|Ceased operations||1987 (merged with Southwest Airlines)|
|Hubs||Dallas Love Field Airport, Houston William P. Hobby Airport|
|Airport lounge||Empyrean Club|
|Destinations||Texas, California & Florida|
|Company slogan||You just gotta fly it!|
|Key people||Marion Lamar Muse and Michael Muse(Founders)|
Muse Air, airline code MC, later TranStar, was a domestic U.S. airline operating from 1981 to 1987, headquartered near Dallas Love Field airport in Dallas, Texas, in Suite 700 of the Executive Tower in Dallas, Texas. later moving to William P. Hobby Airport in Houston, Texas.
The company was first established as a Texas-based commuter called Muse Air, but much like Southwest Airlines, only flying larger mainline equipment. Muse Air's name originates from its founder and the one time president of Southwest Airlines, Marion Lamar Muse. It began service between Dallas and Houston in 1982 with two Douglas DC-9 aircraft. An air traffic controller's strike almost immediately made things difficult for the company, and Muse stepped down as CEO to let his son Michael take over the company. By the end of 1984 the company was still struggling, and actively looking for a merger to keep it afloat. At the end of the year, Harold Simmons, president of the Amalgamated Sugar Company offered the airline the money to continue, on the condition that Michael Muse resign, and that his father return as CEO. Despite the new influx of cash and Lamar Muse in charge again, the company was not able to generate a consistent profit despite its use of non-union labor and competitive fares.
Muse Air prohibited smoking on their flights long before the United States implemented Federal restrictions.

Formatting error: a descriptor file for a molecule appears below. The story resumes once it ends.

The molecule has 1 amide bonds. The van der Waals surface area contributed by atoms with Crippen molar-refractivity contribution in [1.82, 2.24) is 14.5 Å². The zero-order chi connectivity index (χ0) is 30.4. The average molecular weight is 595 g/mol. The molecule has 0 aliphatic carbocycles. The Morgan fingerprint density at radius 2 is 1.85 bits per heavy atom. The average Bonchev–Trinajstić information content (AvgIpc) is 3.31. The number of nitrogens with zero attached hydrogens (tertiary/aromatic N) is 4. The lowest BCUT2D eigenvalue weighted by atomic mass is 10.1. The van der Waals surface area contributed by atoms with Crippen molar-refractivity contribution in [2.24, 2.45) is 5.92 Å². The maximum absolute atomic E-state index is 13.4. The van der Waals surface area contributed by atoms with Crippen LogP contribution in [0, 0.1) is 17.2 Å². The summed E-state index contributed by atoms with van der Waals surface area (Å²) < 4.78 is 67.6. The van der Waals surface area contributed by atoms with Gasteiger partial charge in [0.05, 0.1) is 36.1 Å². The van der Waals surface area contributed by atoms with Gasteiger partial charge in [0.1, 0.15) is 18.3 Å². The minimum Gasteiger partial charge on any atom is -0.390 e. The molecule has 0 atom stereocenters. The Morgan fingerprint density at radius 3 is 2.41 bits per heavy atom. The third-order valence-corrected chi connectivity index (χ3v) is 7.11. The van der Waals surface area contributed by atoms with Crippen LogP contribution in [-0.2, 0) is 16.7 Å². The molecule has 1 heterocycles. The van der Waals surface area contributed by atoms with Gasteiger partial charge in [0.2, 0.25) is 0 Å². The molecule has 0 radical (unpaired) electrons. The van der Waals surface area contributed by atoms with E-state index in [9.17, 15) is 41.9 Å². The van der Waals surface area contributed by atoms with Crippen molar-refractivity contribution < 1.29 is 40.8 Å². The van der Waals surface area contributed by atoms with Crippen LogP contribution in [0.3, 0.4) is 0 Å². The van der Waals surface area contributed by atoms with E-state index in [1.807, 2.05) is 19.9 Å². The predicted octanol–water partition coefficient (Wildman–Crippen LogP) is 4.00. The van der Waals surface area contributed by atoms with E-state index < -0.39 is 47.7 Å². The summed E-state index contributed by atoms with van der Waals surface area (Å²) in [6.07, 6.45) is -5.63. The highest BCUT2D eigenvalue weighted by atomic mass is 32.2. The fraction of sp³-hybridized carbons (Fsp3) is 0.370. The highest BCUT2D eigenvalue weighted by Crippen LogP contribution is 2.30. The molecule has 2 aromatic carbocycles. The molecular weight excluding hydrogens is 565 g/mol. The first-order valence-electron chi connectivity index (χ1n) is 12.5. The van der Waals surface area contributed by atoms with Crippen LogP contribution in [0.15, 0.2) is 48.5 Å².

On June 25, 1985, Southwest Airlines acquired Muse Air, and MuseAir continued to operate as a separate airline. In February 1986 its name changed to "TranStar." Lamar Muse was removed from having any active role in management, and the company was restructured. With the addition of MD-80 aircraft, its routes changed to scheduled service flights from California through Texas to Florida, and they were restricted from carrying mail, air freight, and any interline passengers traveling partly on other airlines. Among other changes were a new corporate image, replacing Muse Air's beige aircraft livery and color scheme branding, with a dark blue tone, accentuated by concentric multi-hued pinstripes banding the fuselage. Attempts were made to integrate the Transtar pilots with Southwest Airlines pilots, but in a classic example of misapplied BATNA an integrated seniority list was rejected by the Transtar pilot's association. At its peak, TranStar employed some 900 people and served 14 cities, but by mid 1987 the company was still not making a profit, and operations were ceased.
TranStar's feeder airline
In 1986 prior to TranStars demise, a brief feeder service from Austin to Killeen, Laredo, and San Angelo, and from Houston to Brownsville, College Station, Killeen, and Victoria, was established and undertaken under the name and guise TranStar Skylink. These services were operated by and in association with Rio Airways. None of Rio Airways planes however were ever painted with TranStar branding as indicated in some print advertising.
For four years, Muse Air had prohibited smoking on its flights. In 1985 it ended its smoking ban.
According to the Muse Air historical website, the airline operated the following jet aircraft during its existence as Muse Air and TranStar:
- 1 - Douglas DC-9-30
- 8 - Douglas DC-9-51
- 2 - McDonnell Douglas MD-81
- 8 - McDonnell Douglas MD-82
- 2 - McDonnell Douglas MD-83
- "World Airline Directory." Flight International. April 2, 1983. 924. "Head Office: Executive Tower, Suite 700, 3300 W. Mockingbird Lane, Dallas, Texas 75235, USA."
- "World Airline Directory." Flight International. May 16, 1981. 1452. "Head Office: Dallas Love Field,"
- Aopa pilot. July 2011. Missing or empty
- "World Airline Directory." Flight International. March 29, 1986. 107.
- "World Airline Directory." Flight International. March 29, 1986. 108.
- Kramon, Glenn. "Northwest Airlines Bans Smoking on Most Flights." The New York Times. March 24, 1988. 1. Retrieved on February 8, 2012.
- Muse Air: A history of an airline
- Muse Air from the Handbook of Texas Online
- Fleet Information from Air Fleets.net